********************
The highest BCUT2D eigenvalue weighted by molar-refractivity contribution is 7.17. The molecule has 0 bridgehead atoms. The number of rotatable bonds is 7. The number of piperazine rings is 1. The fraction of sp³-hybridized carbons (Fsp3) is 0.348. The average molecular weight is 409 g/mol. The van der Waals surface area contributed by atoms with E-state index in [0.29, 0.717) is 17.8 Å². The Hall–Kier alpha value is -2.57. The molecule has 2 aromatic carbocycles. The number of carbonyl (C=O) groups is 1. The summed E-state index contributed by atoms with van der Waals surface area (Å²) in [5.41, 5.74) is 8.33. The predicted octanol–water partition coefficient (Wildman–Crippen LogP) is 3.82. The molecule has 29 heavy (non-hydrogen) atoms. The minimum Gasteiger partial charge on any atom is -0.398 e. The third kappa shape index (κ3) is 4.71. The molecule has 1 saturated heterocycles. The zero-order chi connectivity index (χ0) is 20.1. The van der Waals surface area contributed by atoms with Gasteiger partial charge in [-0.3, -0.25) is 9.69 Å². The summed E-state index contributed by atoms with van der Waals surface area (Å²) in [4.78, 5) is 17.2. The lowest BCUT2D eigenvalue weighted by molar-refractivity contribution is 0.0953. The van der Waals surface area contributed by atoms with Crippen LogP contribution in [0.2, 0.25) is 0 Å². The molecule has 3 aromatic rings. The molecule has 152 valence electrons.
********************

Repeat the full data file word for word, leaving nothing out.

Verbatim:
The highest BCUT2D eigenvalue weighted by molar-refractivity contribution is 7.17. The molecule has 0 bridgehead atoms. The number of rotatable bonds is 7. The number of piperazine rings is 1. The fraction of sp³-hybridized carbons (Fsp3) is 0.348. The average molecular weight is 409 g/mol. The van der Waals surface area contributed by atoms with E-state index in [0.29, 0.717) is 17.8 Å². The Hall–Kier alpha value is -2.57. The molecule has 2 aromatic carbocycles. The number of carbonyl (C=O) groups is 1. The summed E-state index contributed by atoms with van der Waals surface area (Å²) in [5.41, 5.74) is 8.33. The predicted octanol–water partition coefficient (Wildman–Crippen LogP) is 3.82. The molecule has 29 heavy (non-hydrogen) atoms. The minimum Gasteiger partial charge on any atom is -0.398 e. The third kappa shape index (κ3) is 4.71. The molecule has 1 saturated heterocycles. The zero-order chi connectivity index (χ0) is 20.1. The van der Waals surface area contributed by atoms with Gasteiger partial charge in [-0.3, -0.25) is 9.69 Å². The summed E-state index contributed by atoms with van der Waals surface area (Å²) in [4.78, 5) is 17.2. The lowest BCUT2D eigenvalue weighted by molar-refractivity contribution is 0.0953. The van der Waals surface area contributed by atoms with Crippen LogP contribution in [0.2, 0.25) is 0 Å². The molecule has 3 aromatic rings. The molecule has 152 valence electrons.